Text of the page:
Who is winning the social media election?

And how to avoid the ‘echo chamber’.


The big problem with using Twitter and the like to predict the outcome of an election is that those using it aren’t representative of the entire electorate.


What are the stats?

To start with, 80% of 25–34 year olds may be using social networks but only 55% of them voted at the 2010 election. Compare that to the 76% of 65+ year olds who did vote, only 13% of them are actually on Twitter and Facebook.

Even out of that batch, those who are actually tweeting about the UK elections are a small subset of the general population and unlikely to be representative of us as a whole. Perhaps not the best predictor for an election outcome?

Nonetheless, pouring over social media data does unearth the odd gem in the build up to an election. One recent collaboration between The University of Sussex and cross-party think tank Demos, explored the role of Twitter in the British General Election.

Over 9 weeks they tracked 5 million tweets, looking at who retweeted them and linking them each together with a line. Like drawing out an enormously complex connect-the-dots in 3D, they effectively mapped out the political ‘twittersphere’ of the UK. And in doing so captured the different voices and how they are interacting.

Labour are the most dominant party on Twitter by far

It revealed a predictably fiery, political environment with some notable points:

  • Labour are the most dominant party on Twitter by far.
  • The SNP dominate the scottish political twittersphere.
  • Twitter accounts that supported Green, either retweet or are retweeted by Labour and the SNP, far more frequently than by the Conservatives.

Surprisingly, the map reveals that largely conversations take place within party lines and do not cross pollinate.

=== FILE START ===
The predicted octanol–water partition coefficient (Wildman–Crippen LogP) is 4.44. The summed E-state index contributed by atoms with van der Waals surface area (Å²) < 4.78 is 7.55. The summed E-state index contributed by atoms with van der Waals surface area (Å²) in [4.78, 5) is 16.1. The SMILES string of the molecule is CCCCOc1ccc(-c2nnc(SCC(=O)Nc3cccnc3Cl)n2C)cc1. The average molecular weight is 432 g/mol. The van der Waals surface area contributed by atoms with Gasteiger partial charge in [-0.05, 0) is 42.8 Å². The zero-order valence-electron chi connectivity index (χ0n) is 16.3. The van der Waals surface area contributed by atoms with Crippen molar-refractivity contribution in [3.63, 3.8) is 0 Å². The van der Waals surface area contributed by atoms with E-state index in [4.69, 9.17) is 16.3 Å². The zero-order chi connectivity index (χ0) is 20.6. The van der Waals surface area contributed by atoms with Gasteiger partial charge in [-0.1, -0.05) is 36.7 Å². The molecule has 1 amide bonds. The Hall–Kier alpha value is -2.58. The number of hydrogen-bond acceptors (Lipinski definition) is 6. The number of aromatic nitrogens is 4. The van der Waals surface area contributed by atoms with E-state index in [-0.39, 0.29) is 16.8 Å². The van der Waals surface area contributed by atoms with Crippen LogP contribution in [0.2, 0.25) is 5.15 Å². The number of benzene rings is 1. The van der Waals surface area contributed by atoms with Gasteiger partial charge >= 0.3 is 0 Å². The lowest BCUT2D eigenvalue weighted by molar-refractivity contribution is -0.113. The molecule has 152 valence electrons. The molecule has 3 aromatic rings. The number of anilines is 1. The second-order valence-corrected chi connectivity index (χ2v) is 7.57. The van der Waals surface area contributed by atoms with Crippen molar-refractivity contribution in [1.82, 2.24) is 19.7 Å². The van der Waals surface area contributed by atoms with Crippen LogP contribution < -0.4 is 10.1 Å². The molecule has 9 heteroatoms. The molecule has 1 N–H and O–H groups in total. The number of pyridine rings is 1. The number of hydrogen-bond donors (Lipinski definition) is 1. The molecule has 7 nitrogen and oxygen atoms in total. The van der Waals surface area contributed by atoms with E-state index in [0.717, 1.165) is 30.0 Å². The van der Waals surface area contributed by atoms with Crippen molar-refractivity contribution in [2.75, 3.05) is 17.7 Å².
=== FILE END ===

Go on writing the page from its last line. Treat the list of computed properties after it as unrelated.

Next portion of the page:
A report on BBC Newsnight, describes this as an example of the ‘echo chamber’ effect: you follow those on twitter who you agree with. It suggests we insulate ourselves from the views of those that differ from our own, reinforcing our own worldview and potentially closing our minds to new ideas and experiences.

One of the top Labour tweets from the election so far, a tweet from MP Amina Lone has been retweeted more than 1600 times.

But despite it’s popularity, according to Newsnight’s David Grossman it “didn’t make it far beyond the Labour galaxy, it was mostly consumed by the already converted”.

The ‘twittersphere’ showing the distance @Amina_Lone’s tweet travelled.

My echo chamber

So what of my own ‘echo chamber’? Well a quick scan of those I follow shows a predictable spread of friends, colleagues, brands, publications, the odd celeb, MP and political or social commentator. It’s fair to say, I’ve created my own twitter galaxy where I follow those who neatly reflect and reinforce my views… with one or two exceptions.

In an simple attempt to broaden my view (and consequently the guys in my office) of the political social-scape my team and I spent sometime this week creating a mini election hack.

The objective was simple:

Increase our exposure to political voices and conversations on social media.

We decided to create a big screen social wall to be displayed in our office in the final weeks leading up to the election. It pulls in the latest tweets from the leaders of the top parties (including those we don’t follow) and then surrounds them with popular and recent reactions to their posts.

Reaction to @Ed_Milliband’s latest tweet.

For the media’s take on what the politicians are saying, we selected and automatically pulled in tweets from a range of journalists and political commentators of various political persuasions.

Pulling in a tweet from the Guardian’s @IanBirrell
The display shows tweets from all the major parties and what the reactions were.

Finally, we sprinkled it with some statistical data (hey, why not?) including the number of retweets and favourites to give us an impression of how far a message is spreading or how well it’s being received.

What have we discovered?

Well let’s be clear, our election hack has given us a view of the political landscape through the prism of twitter via a sub-set of a sub-set of the population. So it’s certainly not representative. It has however exposed us to more voices and active participants in the election conversation that we wouldn’t normally see.

We built our display using social media aggregator Climb.